Research and Application News
Pinpointing pollution from the skies
17 September 2013
Pioneering new technology could monitor levels of harmful Nitrogen Dioxide (NO2) from space, allowing countries to pinpoint pollution hotspots and improve air quality in cities all over the world.
It all began with an innovative highly compact spectrometer designed by SSTL, which was adapted by The University of Leicester's Earth Observation Science Group to analyse the absorption of blue visible light by NO2 gas, and thereby measure its concentration in air. Working in partnership with SSTL under funding from the Centre for Earth Observation Instrumentation (CEOI), the University team built and tested a very compact and cost effective new prototype instrument called CompAQS in 2008, based on the SSTL design, for measuring concentrations of common air pollutants.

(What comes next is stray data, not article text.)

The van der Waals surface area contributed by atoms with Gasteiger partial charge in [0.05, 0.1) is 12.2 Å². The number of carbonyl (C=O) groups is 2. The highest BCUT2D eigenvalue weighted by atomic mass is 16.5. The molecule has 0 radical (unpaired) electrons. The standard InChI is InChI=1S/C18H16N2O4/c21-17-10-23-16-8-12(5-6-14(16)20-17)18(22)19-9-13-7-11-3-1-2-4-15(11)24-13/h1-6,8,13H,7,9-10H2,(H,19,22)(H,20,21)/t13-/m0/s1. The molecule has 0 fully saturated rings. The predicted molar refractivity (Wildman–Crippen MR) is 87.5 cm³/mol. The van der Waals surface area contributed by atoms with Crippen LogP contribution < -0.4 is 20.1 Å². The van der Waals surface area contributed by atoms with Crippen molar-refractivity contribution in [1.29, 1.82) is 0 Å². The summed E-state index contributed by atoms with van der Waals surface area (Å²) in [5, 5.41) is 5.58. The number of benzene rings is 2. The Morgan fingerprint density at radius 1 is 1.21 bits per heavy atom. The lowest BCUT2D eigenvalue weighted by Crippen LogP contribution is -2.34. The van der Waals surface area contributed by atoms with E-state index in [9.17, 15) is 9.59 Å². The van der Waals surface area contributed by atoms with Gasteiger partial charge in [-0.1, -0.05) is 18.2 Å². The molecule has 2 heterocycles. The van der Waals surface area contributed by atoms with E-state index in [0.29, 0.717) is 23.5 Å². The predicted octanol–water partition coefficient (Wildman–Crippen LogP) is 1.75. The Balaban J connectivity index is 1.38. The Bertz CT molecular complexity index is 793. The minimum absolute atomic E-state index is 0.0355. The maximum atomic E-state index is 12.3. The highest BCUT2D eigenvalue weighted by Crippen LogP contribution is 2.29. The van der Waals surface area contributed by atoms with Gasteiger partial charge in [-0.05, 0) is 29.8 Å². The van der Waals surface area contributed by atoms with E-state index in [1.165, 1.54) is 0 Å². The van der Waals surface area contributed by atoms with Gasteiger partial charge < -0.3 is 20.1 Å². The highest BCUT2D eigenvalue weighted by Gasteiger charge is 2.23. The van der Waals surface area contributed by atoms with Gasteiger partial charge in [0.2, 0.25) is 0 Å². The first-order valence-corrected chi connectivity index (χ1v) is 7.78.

This instrument has since been successfully harnessed in the University's Cityscan building-mounted pollution monitoring system, and this year it was taken to the skies as the Airborne Air Quality Mapper (AAQM) to map NO2 concentrations over Leicester. It means that for the first time in the UK entire cities can be mapped from the air, providing wider ranging and more efficient air quality monitoring than the traditional method of fixed sensors at known hotspots.